“It was a real emotional experience,” Jim said of his time spent with NWMS students. “They had blocked off the wing of the school where the shooting had taken place so no one had to walk by that place. The students needed to get together and be strong together.”

When words were hard to come by, art stepped in to allow kids to open up and help them share their feelings. As paint and markers were picked up, posters and banners took shape.

“We provided a safe environment for them to be honest and share their feelings of fear, insecurity — the incredulousness of it,” Jim said. Students wrestled with how the tragedy could have happened. They wondered if it really did happen to them and their best friends. The “Noblesville Strong” mantra emerged. Students from other schools around the county sent posters of support.

Bonnie Ramirez’s piece for “Heart Art”

During this time, an existing project involving Nickel Plate Arts, the City of Noblesville and the Noblesville Cultural Arts District illuminated the desire for connection to one other and our community. In the spirit of celebrating local places, people and experiences, the “Heart Art” project includes public art pieces by eight professional artists. Look for the art at various downtown locations: Noblesville Main Street, Matteo’s, Li’l Bloomers, All Local, Noble Coffee & Tea and BlueSky Technology Partners.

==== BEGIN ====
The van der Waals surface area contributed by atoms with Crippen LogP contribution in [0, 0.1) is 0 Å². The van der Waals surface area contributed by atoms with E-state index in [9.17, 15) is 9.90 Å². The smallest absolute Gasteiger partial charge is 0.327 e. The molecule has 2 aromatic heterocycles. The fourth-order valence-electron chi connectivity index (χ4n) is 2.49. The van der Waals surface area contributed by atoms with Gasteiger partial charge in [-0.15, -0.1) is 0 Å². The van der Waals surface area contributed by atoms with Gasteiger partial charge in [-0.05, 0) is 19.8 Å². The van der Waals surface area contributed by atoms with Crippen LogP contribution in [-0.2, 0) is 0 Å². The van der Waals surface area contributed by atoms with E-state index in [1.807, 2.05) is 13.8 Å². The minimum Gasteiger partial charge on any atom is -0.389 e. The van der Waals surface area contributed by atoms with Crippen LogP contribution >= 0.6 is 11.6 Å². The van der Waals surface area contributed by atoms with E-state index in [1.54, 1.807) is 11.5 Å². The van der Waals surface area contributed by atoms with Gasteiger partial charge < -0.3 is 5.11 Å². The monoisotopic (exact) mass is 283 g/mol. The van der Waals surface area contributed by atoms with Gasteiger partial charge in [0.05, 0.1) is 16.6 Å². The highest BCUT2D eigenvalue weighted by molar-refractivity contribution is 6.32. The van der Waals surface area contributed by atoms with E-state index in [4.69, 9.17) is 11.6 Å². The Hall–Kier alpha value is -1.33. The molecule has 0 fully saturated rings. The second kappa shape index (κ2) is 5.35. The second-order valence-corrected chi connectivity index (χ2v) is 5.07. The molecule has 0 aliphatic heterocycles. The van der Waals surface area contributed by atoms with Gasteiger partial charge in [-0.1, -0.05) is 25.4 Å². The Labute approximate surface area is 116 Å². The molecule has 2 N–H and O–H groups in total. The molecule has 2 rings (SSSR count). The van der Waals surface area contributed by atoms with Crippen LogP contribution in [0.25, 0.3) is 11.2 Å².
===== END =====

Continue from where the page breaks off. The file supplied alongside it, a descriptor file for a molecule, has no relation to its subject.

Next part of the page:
Through the month of March 2019, Jim and other artists will take part in “Process: Exploring the Healing Power of Art” at Nickel Plate Arts. The exhibit in the Judge Stone House gallery will feature expressions of art’s role in tackling difficult emotions and grief, and improving mental health.

Art therapy is often part of a more comprehensive mental health treatment program carried out in individual or group settings. Its impact, Jim said, depends on a person’s circumstances and objectives.